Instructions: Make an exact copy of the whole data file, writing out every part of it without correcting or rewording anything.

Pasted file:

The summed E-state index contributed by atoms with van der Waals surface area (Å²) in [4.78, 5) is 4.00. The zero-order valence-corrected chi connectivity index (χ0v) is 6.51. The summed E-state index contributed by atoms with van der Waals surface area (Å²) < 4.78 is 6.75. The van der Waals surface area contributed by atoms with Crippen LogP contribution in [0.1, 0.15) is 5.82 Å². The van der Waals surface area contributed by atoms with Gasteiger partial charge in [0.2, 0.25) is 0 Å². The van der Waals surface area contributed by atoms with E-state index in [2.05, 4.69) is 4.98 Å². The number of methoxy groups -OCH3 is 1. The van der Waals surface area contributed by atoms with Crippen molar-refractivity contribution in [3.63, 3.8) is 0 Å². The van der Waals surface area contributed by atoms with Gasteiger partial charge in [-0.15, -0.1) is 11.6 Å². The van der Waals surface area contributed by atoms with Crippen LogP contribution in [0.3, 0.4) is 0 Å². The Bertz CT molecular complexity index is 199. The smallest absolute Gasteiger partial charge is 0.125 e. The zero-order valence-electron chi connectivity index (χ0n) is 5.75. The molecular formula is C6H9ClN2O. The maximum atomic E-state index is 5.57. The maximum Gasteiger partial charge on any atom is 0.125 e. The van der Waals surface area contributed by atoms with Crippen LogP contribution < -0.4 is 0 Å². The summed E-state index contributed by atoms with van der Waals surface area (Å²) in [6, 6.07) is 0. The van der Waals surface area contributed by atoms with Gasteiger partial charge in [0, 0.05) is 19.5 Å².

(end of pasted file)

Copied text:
The summed E-state index contributed by atoms with van der Waals surface area (Å²) in [4.78, 5) is 4.00. The zero-order valence-corrected chi connectivity index (χ0v) is 6.51. The summed E-state index contributed by atoms with van der Waals surface area (Å²) < 4.78 is 6.75. The van der Waals surface area contributed by atoms with Crippen LogP contribution in [0.1, 0.15) is 5.82 Å². The van der Waals surface area contributed by atoms with Gasteiger partial charge in [0.2, 0.25) is 0 Å². The van der Waals surface area contributed by atoms with E-state index in [2.05, 4.69) is 4.98 Å². The number of methoxy groups -OCH3 is 1. The van der Waals surface area contributed by atoms with Crippen molar-refractivity contribution in [3.63, 3.8) is 0 Å². The van der Waals surface area contributed by atoms with Gasteiger partial charge in [-0.15, -0.1) is 11.6 Å². The van der Waals surface area contributed by atoms with Crippen LogP contribution in [0.3, 0.4) is 0 Å². The Bertz CT molecular complexity index is 199. The smallest absolute Gasteiger partial charge is 0.125 e. The zero-order valence-electron chi connectivity index (χ0n) is 5.75. The molecular formula is C6H9ClN2O. The maximum atomic E-state index is 5.57. The maximum Gasteiger partial charge on any atom is 0.125 e. The van der Waals surface area contributed by atoms with Crippen LogP contribution < -0.4 is 0 Å². The summed E-state index contributed by atoms with van der Waals surface area (Å²) in [6, 6.07) is 0. The van der Waals surface area contributed by atoms with Gasteiger partial charge in [0, 0.05) is 19.5 Å².